General Pacepa is a former 'voice from within' that tells us how lack of expertise made possible a profoundly incorrect reading of even such clear facts. (Dorin Tudoran, editor-in-chief Democracy at Large, Washington D.C.)

It took a quarter of a century to uncover the KGB hand behind the attempt to assassinate Pope John Paul II. And it took the highest ever intelligence defector from the Soviet bloc to unravel President Kennedy's assassination. General Pacepa is the only researcher into the JFK assassination who had direct knowledge of the KGB's ties to Lee Harvey Oswald, and who learned from Khrushchev himself about his deep hatred for Kennedy. Pacepa was also involved in Moscow's frenzied effort to throw the blame for Kennedy's death on the U.S. But that was not enough to answer all the questions about the assassination. It took Pacepa many years to sift through all the information he had gathered and analyze it with American eyes. His Programmed to Kill is meticulously detailed. It covers all the bases left open by government investigations and the hundreds of books published on the assassination. (Arnaud de Borchgrave, editor at large for UPI and The Washington Times, Director Transnational Threats, Center for Strategic and International Studies)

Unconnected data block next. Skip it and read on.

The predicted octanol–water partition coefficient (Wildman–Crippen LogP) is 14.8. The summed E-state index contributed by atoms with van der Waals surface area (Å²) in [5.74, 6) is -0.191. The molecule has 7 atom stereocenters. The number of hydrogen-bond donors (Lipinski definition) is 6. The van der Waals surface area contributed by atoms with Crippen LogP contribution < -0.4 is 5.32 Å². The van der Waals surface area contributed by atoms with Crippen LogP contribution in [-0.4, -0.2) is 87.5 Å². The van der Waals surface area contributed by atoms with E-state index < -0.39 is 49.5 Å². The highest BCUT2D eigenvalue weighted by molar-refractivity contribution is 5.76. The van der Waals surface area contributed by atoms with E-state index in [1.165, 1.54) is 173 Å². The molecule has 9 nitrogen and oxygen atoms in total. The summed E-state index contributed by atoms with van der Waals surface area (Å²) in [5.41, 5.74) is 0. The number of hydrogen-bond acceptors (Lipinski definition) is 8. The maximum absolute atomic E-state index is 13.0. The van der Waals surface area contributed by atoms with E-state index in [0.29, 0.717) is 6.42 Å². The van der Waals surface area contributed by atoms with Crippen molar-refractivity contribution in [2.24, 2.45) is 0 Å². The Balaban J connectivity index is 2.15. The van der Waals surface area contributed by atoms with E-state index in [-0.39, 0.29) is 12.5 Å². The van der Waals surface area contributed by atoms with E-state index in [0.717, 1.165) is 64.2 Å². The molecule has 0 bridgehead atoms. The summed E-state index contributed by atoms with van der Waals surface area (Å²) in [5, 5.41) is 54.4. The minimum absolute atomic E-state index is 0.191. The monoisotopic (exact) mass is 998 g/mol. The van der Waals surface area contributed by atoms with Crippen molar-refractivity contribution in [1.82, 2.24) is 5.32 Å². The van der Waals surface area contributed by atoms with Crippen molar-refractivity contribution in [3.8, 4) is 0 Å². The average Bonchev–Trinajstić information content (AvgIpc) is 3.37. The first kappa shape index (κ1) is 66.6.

Programmed to Kill sends a wake-up call about the inherent evil of the KGB, whose former officers are now running Russia. (Nestor Ratesh, former director of Radio Free Europe's Romani)

Answered many lingering questions lying around the JFK assassination landscape. (Bernie Reeves Raleigh Metro Magazine)